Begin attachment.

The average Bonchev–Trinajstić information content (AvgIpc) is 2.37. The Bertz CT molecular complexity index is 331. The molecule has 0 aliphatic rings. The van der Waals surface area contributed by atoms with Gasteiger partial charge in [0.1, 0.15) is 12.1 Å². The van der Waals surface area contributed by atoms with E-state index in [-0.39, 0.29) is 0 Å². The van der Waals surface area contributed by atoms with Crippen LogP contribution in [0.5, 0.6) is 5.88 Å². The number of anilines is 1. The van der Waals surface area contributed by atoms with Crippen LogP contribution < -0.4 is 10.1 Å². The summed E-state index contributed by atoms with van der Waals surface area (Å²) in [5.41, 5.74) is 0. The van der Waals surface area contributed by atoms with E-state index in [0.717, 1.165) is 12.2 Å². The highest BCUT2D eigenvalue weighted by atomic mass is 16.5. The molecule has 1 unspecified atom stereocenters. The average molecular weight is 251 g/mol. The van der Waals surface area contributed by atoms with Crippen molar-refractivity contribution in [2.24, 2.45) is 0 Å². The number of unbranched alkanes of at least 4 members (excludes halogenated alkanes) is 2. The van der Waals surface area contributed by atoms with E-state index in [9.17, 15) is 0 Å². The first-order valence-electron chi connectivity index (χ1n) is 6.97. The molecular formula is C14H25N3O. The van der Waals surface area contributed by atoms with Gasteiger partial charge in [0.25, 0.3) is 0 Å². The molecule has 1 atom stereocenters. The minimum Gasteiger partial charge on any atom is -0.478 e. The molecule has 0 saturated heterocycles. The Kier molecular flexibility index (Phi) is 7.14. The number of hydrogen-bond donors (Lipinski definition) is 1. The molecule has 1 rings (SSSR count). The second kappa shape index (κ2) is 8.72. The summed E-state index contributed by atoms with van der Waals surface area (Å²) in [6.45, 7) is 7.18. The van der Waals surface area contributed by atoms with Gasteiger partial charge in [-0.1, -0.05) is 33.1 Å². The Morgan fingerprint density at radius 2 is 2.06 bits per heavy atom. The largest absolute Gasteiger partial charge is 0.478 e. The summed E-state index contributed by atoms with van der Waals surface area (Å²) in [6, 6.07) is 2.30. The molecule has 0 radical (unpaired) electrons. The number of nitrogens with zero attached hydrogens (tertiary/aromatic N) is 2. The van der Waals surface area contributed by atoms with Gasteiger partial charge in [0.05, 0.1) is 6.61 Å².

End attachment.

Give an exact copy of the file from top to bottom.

The average Bonchev–Trinajstić information content (AvgIpc) is 2.37. The Bertz CT molecular complexity index is 331. The molecule has 0 aliphatic rings. The van der Waals surface area contributed by atoms with Gasteiger partial charge in [0.1, 0.15) is 12.1 Å². The van der Waals surface area contributed by atoms with E-state index in [-0.39, 0.29) is 0 Å². The van der Waals surface area contributed by atoms with Crippen LogP contribution in [0.5, 0.6) is 5.88 Å². The number of anilines is 1. The van der Waals surface area contributed by atoms with Crippen LogP contribution < -0.4 is 10.1 Å². The summed E-state index contributed by atoms with van der Waals surface area (Å²) in [5.41, 5.74) is 0. The van der Waals surface area contributed by atoms with E-state index in [0.717, 1.165) is 12.2 Å². The highest BCUT2D eigenvalue weighted by atomic mass is 16.5. The molecule has 1 unspecified atom stereocenters. The average molecular weight is 251 g/mol. The van der Waals surface area contributed by atoms with Crippen molar-refractivity contribution in [2.24, 2.45) is 0 Å². The number of unbranched alkanes of at least 4 members (excludes halogenated alkanes) is 2. The van der Waals surface area contributed by atoms with E-state index in [9.17, 15) is 0 Å². The first-order valence-electron chi connectivity index (χ1n) is 6.97. The molecular formula is C14H25N3O. The van der Waals surface area contributed by atoms with Gasteiger partial charge in [0.25, 0.3) is 0 Å². The molecule has 1 atom stereocenters. The minimum Gasteiger partial charge on any atom is -0.478 e. The molecule has 0 saturated heterocycles. The Kier molecular flexibility index (Phi) is 7.14. The number of hydrogen-bond donors (Lipinski definition) is 1. The molecule has 1 rings (SSSR count). The second kappa shape index (κ2) is 8.72. The summed E-state index contributed by atoms with van der Waals surface area (Å²) in [6.45, 7) is 7.18. The van der Waals surface area contributed by atoms with Gasteiger partial charge in [-0.1, -0.05) is 33.1 Å². The Morgan fingerprint density at radius 2 is 2.06 bits per heavy atom. The largest absolute Gasteiger partial charge is 0.478 e. The summed E-state index contributed by atoms with van der Waals surface area (Å²) in [6, 6.07) is 2.30. The molecule has 0 radical (unpaired) electrons. The number of nitrogens with zero attached hydrogens (tertiary/aromatic N) is 2. The van der Waals surface area contributed by atoms with Gasteiger partial charge in [0.05, 0.1) is 6.61 Å².